Making our way back through the Forest via Fritham, I decided to pull over by Blackgutter Bottom for possible Dartford Warbler. This also used to be a good site for this species but with the burning of the gorse on both sides of the road, sightings of Dartfords here have been few and far between. And today was no exception. Not a single bird heard or seen and really, nothing else of note either bar a group of 5 Common Buzzards soaring high in the sky together. So we headed off to Ibsley Bridge to eat my lunch. Overlooking the flooded fields, I picked out a drake Goosander north of the road but very distant. A small flock of Lapwing were with Black-headed Gulls on some of the islands and a pair of Grey Lag Geese were seen with the Mute Swans.
Common Buzzard perched near the Goosander Hide.
After our lunch, we parked up in Ellingham Lane and took the path to the Goosander Hide at Blashford Lakes. From the Hide, we were quickly onto the drake Red-crested Pochard (another year tick) and then checked out the rest of Ibsley Water. At least a dozen Goldeneye were present, including a gorgeous drake. Numbers of wildfowl are reducing now but still a good variety present including around 10 Pintail resting on the islands. John found 3 Egyptian Geese on the far bank as well as a pair of perched Common Buzzards on fence posts close by. Great Crested Grebes were doing their courtship dance on the water and Little Grebes were dotted all around the water. The only waders present were a single Redshank on the spit (as well as a female Goosander) and a single Oystercatcher on one of the islands.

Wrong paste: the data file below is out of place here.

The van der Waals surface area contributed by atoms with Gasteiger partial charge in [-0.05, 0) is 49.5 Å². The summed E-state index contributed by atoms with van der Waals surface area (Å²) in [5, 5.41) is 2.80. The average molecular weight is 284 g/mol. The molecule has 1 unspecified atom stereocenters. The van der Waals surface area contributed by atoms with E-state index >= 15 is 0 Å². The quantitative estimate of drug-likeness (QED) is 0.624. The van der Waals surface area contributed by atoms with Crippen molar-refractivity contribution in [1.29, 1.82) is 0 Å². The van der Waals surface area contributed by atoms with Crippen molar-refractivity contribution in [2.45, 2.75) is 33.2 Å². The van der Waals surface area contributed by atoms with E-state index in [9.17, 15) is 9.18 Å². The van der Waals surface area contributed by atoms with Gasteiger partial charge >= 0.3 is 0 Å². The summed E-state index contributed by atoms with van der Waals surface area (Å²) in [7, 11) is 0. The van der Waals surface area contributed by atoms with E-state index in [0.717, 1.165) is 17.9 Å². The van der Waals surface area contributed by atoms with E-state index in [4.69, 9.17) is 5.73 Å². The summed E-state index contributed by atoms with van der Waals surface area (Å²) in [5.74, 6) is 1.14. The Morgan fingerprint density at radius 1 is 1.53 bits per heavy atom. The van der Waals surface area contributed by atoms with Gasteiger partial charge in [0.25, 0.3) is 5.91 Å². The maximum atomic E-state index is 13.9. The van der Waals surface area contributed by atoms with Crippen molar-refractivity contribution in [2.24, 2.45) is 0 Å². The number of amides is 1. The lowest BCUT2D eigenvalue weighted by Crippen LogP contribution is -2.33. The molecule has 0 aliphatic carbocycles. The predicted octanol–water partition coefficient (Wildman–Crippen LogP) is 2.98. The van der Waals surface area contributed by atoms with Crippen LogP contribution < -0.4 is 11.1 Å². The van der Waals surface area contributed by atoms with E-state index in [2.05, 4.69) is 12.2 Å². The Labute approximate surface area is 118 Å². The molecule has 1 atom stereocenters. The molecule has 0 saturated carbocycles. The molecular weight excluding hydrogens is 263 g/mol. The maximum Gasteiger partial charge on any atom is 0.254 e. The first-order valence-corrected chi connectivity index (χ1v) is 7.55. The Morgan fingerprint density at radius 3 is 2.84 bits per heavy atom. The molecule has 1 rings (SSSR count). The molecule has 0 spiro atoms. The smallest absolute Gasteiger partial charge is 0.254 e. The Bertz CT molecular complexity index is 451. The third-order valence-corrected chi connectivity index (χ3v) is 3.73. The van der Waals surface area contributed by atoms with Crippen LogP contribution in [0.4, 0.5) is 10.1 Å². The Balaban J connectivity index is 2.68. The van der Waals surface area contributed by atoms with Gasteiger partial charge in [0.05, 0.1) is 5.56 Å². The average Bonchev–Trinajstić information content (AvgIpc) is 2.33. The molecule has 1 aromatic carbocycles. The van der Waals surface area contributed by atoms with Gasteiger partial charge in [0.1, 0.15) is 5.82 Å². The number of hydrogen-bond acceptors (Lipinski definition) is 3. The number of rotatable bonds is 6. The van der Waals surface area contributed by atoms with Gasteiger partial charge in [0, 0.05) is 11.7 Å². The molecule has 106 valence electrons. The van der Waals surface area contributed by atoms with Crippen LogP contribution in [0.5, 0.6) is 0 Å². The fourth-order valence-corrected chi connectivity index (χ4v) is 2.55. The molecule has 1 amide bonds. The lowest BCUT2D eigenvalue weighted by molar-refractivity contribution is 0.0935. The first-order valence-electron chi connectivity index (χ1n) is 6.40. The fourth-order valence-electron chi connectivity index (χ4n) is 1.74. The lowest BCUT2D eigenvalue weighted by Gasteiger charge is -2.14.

The drake Red-crested Pochard feeding on vegetation.
Our final stop was the Woodland and Ivy South Hide. John still needed both Siskin and Lesser Redpoll for year ticks and the Woodland Hide duly obliged. There were dozens of Siskin around with many singing in the trees. We didn’t actually go into the Hide (it looked full up with dudes!) and so looked from the outside at the feeders. Some very pink male Lesser Redpolls showed well on one of the Niger feeders, while the more commoner woodland birds were also in good numbers. The footpath leading to the Hide held Scarlet Elf Cap Fungus which was blooming virtually everywhere. This was a first for me and very pleased I was too. It honestly looked like bits of curled up red plastic!
Scarlet Elf Cap Fungus growing abundantly near the Woodland Hide.
Nothing out of the normal was seen from the Ivy South Hide but it was still nice to check out all the wildfowl present here still. A Grey Heron flew over along with a ‘sinensis’ race Cormorant. The Bittern and Great White Egret has not been seen all this week so they probably have now moved on, along with the female Smew. Suddenly, a rather nasty headache kicked in (too much sunshine?!) and so we decided to make our way home. John had notched up around 15 year ticks while I got 7. A good day.